Saturday we enjoyed a festive family Oktoberfest with about 30 of my closest relatives. We filled up on weisswurst, sauerkraut, potatoes, beer and homemade pies, and we cooed at the new baby in the family. Sunday we enjoyed what felt like a very short day at the Maryland Renaissance Festival - the weather was perfect for wandering about munching turkey legs and drinking cider, laughing our heads off at the outdoor shows, and watching the thrilling action in the jousting arena.

We're exhausted, and we know we missed so much in Maryland this time around. But we'll be back next year, if we keep to our rough plans. For now we're heading south for the winter!


I'm finally getting around to writing about our four-week stay stay in my home state, and we've already moved on. We know so many people and have so many favorite places in Maryland that we were busy most days. We were also grounded by the flu as four out of five of us grappled with it (Joe was the lucky one).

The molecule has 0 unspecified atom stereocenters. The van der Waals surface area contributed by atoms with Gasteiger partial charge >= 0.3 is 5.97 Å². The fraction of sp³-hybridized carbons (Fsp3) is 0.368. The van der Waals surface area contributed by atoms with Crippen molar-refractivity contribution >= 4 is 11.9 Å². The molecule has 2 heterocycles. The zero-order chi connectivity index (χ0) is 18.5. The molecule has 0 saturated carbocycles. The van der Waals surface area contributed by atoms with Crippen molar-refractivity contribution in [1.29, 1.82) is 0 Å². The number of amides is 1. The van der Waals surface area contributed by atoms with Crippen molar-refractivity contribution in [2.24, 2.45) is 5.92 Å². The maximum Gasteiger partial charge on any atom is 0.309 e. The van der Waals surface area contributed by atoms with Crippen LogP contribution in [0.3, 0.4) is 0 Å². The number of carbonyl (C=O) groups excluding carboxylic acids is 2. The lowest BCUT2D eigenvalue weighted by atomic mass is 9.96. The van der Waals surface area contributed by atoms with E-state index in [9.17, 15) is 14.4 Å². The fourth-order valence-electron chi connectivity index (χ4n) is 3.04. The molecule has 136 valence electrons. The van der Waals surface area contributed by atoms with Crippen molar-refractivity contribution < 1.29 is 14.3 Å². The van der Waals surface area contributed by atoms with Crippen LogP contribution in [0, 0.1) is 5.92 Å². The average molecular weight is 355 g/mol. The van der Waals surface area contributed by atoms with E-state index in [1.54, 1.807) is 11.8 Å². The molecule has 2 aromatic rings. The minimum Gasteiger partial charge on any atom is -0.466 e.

Here's what greeted us when we pulled into Greenbelt National Park at the end of September:

Needless to say, we didn't use the hiking trails. But that was okay -- the days we stayed home were perfect for campfires or (on rainier days) games, reading, and drawing. Greenbelt doesn't have hookups of any kind, so Joe worked out a practical battery use-and-charging cycle for the new rig.

Joe and I bought new bicycles at Proteus Bicycles in College Park, and he rode his in the biking leg of the 4th Annual International Greenbelt Triathlon. This event involves running twice around Greenbelt Lake (2.6 miles total), riding 8 miles to Franklin's Brewery, and quaffing two pints of any carbonated beverage. We all cheered the participants and I got a t-shirt, because I loved them so.

If anyone's wondering, in the end Karl was the only one of us who fed the notorious chiggers and he also briefly hosted one nymphal deer tick. He has recovered.